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Gender Recognition Act: Scottish Parliament Moves Towards Transgender Equality

Scottish MSPs voted on Thursday to approve amendments to the Gender Recognition Act (2004), making it easier for people to transition between genders. The new laws brought in a self-identification system, removing the need for medical diagnosis of gender dysphoria. Holyrood also reduced the age at which people could apply for a Gender Recognition Certificate (GRC) from 18, to 16 years old.

In what was considered a landmark step towards transgender equality in Scotland, the SNP and Scottish Greens led to charge to instate legislation which removed obstacles from the paths of those wishing to transition between genders. The new reform bill was passed by a vote of 86 to 39.

Critics, such as Harry Potter author JK Rowling and many right-wing commentators, believe this to be a dangerous move that harms the position of cis-gendered women and children. They believe that this new legislation will provide access for predatory men into previously protected women-only spaces, most obviously public toilets, or women’s prisons.

MSPs have made provisions for such potential criticisms, however, by implementing harsh sentences for those who fake gender dysphoria and desire to transition; making a false application for a GRC can carry a wittwo-yearwo year stint in prison.

There will also be a requirement put in place which states that applicants must have been living as their desired gender for three months previous to their application, with this period increasing to six months for those aged 16 or 17.

On top of this, there will be a three-month “reflection period” post-application to allow people to change their minds before they are legally assigned to a new gender. It will also be possible to de-transition through a new application.

Transgender campaigners and advocates of trans rights, however, after an initial period of euphoria, now face a battle both within the House of Commons and within wider society; the fact that the SNP faced the largest rebellion in Holyrood since they became the ruling party in 2007 is representative of the controversial nature of transgender legislation.

Libby Brown of The Guardian made the point that the debate surrounding the legislation, from its initial introduction to the final passing of the said bill, became increasingly vitriolic and hostile. Hate crime has been increasing across Scotland, with attacks against the transgender community increasing 87% from the previous year, although trans campaigners still hope that this new law will be “amazing…for the queer rights movement in Scotland”.

The opposition faced within the Scottish Parliament is mirrored within the House of Commons, with the current Conservative government having stood in opposition to the furthering of transgender rights on notable occasions in the past.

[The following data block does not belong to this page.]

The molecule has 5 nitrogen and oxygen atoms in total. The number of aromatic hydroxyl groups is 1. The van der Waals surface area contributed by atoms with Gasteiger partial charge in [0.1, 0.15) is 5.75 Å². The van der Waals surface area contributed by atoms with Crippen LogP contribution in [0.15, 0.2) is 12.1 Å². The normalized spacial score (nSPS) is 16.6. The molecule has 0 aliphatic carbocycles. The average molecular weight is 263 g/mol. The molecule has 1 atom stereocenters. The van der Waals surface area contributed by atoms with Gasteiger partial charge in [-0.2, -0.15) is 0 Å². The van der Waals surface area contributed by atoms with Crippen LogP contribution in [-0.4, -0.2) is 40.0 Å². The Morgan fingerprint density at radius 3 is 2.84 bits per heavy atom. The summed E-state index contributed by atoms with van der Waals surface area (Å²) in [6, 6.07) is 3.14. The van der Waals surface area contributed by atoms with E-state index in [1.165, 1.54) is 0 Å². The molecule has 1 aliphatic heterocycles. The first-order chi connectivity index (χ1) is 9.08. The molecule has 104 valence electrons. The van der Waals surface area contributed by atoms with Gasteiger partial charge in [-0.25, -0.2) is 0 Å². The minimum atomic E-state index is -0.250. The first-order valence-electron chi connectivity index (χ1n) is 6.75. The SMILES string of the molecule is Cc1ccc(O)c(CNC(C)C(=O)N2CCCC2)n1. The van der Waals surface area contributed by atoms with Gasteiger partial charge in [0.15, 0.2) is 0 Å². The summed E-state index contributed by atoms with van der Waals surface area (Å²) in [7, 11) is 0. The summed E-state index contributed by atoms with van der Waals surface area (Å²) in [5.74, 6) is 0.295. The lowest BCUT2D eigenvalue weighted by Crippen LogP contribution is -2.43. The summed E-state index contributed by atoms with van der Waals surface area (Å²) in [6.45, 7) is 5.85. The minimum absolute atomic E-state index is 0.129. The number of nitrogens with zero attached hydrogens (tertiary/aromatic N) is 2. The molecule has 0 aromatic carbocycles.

Claims made that the government may look to block the reform bill passed by the Scottish Parliament were confirmed by Prime Minister Rishi Sunak on December 23. Citing what he called a “perfectly reasonable” rationale, Sunak wished to properly assess what this bill may have on British cisgender women and children before accepting the reforms made in Holyrood.

Minister for Equalities, Kemi Badenoch, took to Twitter to support her party’s leader, suggesting that the bill was rushed through Holyrood: “I was disappointed to see sensible amendments to this bill voted down and believe MSPs need more time to address outstanding concerns.”

Ms. Badenoch, and the government within which she works, backtracked on a commitment to banning conversion therapy across the LGBTQ+ community back in April. Badenoch also came under fire for transphobic comments in a leaked recording from 2018, in which she referred to transgender women as “men” and questioned what more “transsexuals” wanted in the wake of gay marriage and civil partnerships.

After the Christmas recess, the government may use the “nuclear option” to strike down the new reforms passed by the Scottish Parliament. This will prevent the bill from gaining Royal Assent and subsequently from becoming law.

Scottish First Minister, Nicola Sturgeon, stated that she would “never apologize for trying to spread equality, not reduce it”. Should the UK government get its way, however, then the battle for transgender equality will continue across the British Isles.

What started as a victory for transgender people across Scotland, has become yet another national battle for them to fight.


Cover image available from Sky News

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Tags: #politics #ukpolitics #transrights


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